Dr. Ahmad is assistant professor of medicine at University of Oklahoma, specializing in interventional nephrology in the Section of Nephrology & Hypertension.

Sunday, May 3, 2009

Foot Exams For Diabetics

According to estimates, more than 86,000 amputations of the lower leg or foot are performed on diabetics in the United States each year. More than 70 percent of these amputations are caused by infected foot ulcers, many of which can be prevented with routine foot exams. When a primary care doctor or podiatrist examines a patients foot, the patient is checked for nerve sensations, skin abnormalities, swelling, drainage, and foot deformities that may place excessive pressure on the affected area (i.e., bunions or hammertoes). Diabetics require these exams because their condition typically leads to decreased feeling in the extremities and circulation problems. Diabetics at high risk for ulcers should be checked every two to three months.
Self-care may not be the best option for diabetics when it comes to their health, unless directed by a podiatrist. At SHENANDOAH PODIATRY, we've seen the results of what happens when foot problems are left untreated or are only self-treated. A better avenue of defense is to see a foot specialist. If you suffer from diabetes and notice foot ulcers, or if your feet hurt for any reason, and you don't have a podiatrist, we would be happy to schedule an appointment for you.

Dedicated To Your Healthy Feet,
Dr. Jennifer Feeny

P.S. All diabetics should have their feet professionally examined at least once a year.

For more information visit our website

Saturday, May 2, 2009

Diseased leg arteries may trigger heart attack, stroke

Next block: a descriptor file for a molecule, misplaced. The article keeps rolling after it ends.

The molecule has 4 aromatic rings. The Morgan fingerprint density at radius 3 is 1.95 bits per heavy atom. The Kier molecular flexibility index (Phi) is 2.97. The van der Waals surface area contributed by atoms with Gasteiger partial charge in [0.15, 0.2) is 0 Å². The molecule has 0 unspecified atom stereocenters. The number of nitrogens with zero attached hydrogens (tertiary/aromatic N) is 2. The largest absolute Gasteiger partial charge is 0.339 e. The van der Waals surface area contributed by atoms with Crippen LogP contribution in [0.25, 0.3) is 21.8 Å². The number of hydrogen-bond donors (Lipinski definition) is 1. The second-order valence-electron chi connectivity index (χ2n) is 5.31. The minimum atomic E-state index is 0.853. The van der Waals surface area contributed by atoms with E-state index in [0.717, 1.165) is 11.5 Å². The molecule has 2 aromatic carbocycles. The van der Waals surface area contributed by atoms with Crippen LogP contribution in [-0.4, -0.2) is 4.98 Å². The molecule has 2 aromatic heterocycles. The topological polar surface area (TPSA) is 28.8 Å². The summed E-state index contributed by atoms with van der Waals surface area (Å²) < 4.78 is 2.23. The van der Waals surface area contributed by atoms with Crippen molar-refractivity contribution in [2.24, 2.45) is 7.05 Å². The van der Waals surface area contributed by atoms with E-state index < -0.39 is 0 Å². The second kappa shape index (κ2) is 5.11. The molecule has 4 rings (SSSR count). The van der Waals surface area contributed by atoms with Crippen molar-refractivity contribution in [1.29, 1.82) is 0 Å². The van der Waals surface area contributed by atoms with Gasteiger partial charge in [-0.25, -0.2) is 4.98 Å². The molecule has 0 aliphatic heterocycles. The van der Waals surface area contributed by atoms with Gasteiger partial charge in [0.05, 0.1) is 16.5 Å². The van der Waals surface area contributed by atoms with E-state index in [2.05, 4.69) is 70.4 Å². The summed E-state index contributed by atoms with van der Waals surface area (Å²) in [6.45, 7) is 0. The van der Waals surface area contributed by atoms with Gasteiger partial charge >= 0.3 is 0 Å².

Diseased leg arteries may trigger heart attack, stroke
2009-04-29 12:53:58
New York, April 29 (IANS) Early detection of peripheral arterial disease (PAD) can help prevent the loss of lower limbs and possibly heart attack or stroke.

PAD is a condition in which plaque blocks arteries of the leg, restricting blood flow and impairs one's ability to walk or exercise. It affects eight million people in the US.

Coronary artery disease (CAD) is prevalent in patients with PAD, which is under-diagnosed in the primary care setting. But a new study found that it is often overlooked even in patients with known heart disease under a cardiologist's charge.

Led by Issam D. Moussa of New York Presbyterian Hospital, the study involved 800 patients with ischemic heart disease (reduced blood flow to the heart) who were to undergo coronary angiography and/or intervention. They were either at least 70 years old, or between the ages of 50 and 69 and had a history of diabetes mellitus and/or tobacco use.

Researchers determined if patients had PAD by calculating the Ankle-Brachial Index, the ratio of the blood pressure in the lower legs to blood pressure in the arms. The Ankle-Brachial Index is normally the first test administered to patients in cases where PAD is suspected.

Patients also answered questionnaires on PAD awareness and functional status. The results showed that approximately one out of six patients had previously unrecognised PAD, despite being under the care of a cardiovascular specialist.

Researchers point out that this includes only those with previously undiagnosed PAD and does not represent the total prevalence of PAD in patients with heart disease, which is actually much higher, said a Presbyterian release.

'The combination of physician's lack of awareness and lack of symptoms among patients results in failure to diagnose PAD, even in patients who are at high risk,' the researchers stated.

The study is slated for publication in the May issue of Catheterisation and Cardiovascular Interventions.